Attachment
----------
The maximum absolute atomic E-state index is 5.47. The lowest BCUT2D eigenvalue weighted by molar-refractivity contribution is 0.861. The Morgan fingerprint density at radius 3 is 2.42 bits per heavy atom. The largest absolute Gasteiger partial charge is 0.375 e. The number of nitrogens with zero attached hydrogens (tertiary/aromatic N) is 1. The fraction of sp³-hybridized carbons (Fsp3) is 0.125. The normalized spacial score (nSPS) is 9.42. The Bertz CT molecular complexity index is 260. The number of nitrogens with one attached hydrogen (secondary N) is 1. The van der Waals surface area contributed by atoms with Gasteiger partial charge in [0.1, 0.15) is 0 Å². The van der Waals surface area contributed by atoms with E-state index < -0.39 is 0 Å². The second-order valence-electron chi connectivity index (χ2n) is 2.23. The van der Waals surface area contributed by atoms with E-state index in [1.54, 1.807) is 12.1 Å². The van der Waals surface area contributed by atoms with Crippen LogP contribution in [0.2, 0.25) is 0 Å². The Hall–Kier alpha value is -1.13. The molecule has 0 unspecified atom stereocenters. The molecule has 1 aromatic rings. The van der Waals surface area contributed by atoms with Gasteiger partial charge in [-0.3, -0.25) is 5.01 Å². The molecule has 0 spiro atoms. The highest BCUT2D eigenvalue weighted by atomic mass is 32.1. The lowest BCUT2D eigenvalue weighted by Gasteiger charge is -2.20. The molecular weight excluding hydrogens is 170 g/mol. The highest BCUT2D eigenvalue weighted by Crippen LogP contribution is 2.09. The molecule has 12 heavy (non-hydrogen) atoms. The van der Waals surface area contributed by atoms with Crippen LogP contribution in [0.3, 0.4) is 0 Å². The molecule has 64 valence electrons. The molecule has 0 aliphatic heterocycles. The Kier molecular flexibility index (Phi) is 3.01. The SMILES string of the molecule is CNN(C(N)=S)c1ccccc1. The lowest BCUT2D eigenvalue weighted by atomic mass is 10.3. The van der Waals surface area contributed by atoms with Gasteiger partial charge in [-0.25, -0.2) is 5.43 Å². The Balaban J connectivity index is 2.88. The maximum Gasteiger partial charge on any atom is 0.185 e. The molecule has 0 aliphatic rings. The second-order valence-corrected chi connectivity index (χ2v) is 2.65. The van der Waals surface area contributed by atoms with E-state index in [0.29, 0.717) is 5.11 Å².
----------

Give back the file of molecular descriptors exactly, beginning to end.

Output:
The maximum absolute atomic E-state index is 5.47. The lowest BCUT2D eigenvalue weighted by molar-refractivity contribution is 0.861. The Morgan fingerprint density at radius 3 is 2.42 bits per heavy atom. The largest absolute Gasteiger partial charge is 0.375 e. The number of nitrogens with zero attached hydrogens (tertiary/aromatic N) is 1. The fraction of sp³-hybridized carbons (Fsp3) is 0.125. The normalized spacial score (nSPS) is 9.42. The Bertz CT molecular complexity index is 260. The number of nitrogens with one attached hydrogen (secondary N) is 1. The van der Waals surface area contributed by atoms with Gasteiger partial charge in [0.1, 0.15) is 0 Å². The van der Waals surface area contributed by atoms with E-state index < -0.39 is 0 Å². The second-order valence-electron chi connectivity index (χ2n) is 2.23. The van der Waals surface area contributed by atoms with E-state index in [1.54, 1.807) is 12.1 Å². The van der Waals surface area contributed by atoms with Crippen LogP contribution in [0.2, 0.25) is 0 Å². The Hall–Kier alpha value is -1.13. The molecule has 0 unspecified atom stereocenters. The molecule has 1 aromatic rings. The van der Waals surface area contributed by atoms with Gasteiger partial charge in [-0.3, -0.25) is 5.01 Å². The molecule has 0 spiro atoms. The highest BCUT2D eigenvalue weighted by atomic mass is 32.1. The lowest BCUT2D eigenvalue weighted by Gasteiger charge is -2.20. The molecular weight excluding hydrogens is 170 g/mol. The highest BCUT2D eigenvalue weighted by Crippen LogP contribution is 2.09. The molecule has 12 heavy (non-hydrogen) atoms. The van der Waals surface area contributed by atoms with Crippen LogP contribution in [0.3, 0.4) is 0 Å². The molecule has 64 valence electrons. The molecule has 0 aliphatic heterocycles. The Kier molecular flexibility index (Phi) is 3.01. The SMILES string of the molecule is CNN(C(N)=S)c1ccccc1. The lowest BCUT2D eigenvalue weighted by atomic mass is 10.3. The van der Waals surface area contributed by atoms with Gasteiger partial charge in [-0.25, -0.2) is 5.43 Å². The Balaban J connectivity index is 2.88. The maximum Gasteiger partial charge on any atom is 0.185 e. The molecule has 0 aliphatic rings. The second-order valence-corrected chi connectivity index (χ2v) is 2.65. The van der Waals surface area contributed by atoms with E-state index in [0.29, 0.717) is 5.11 Å².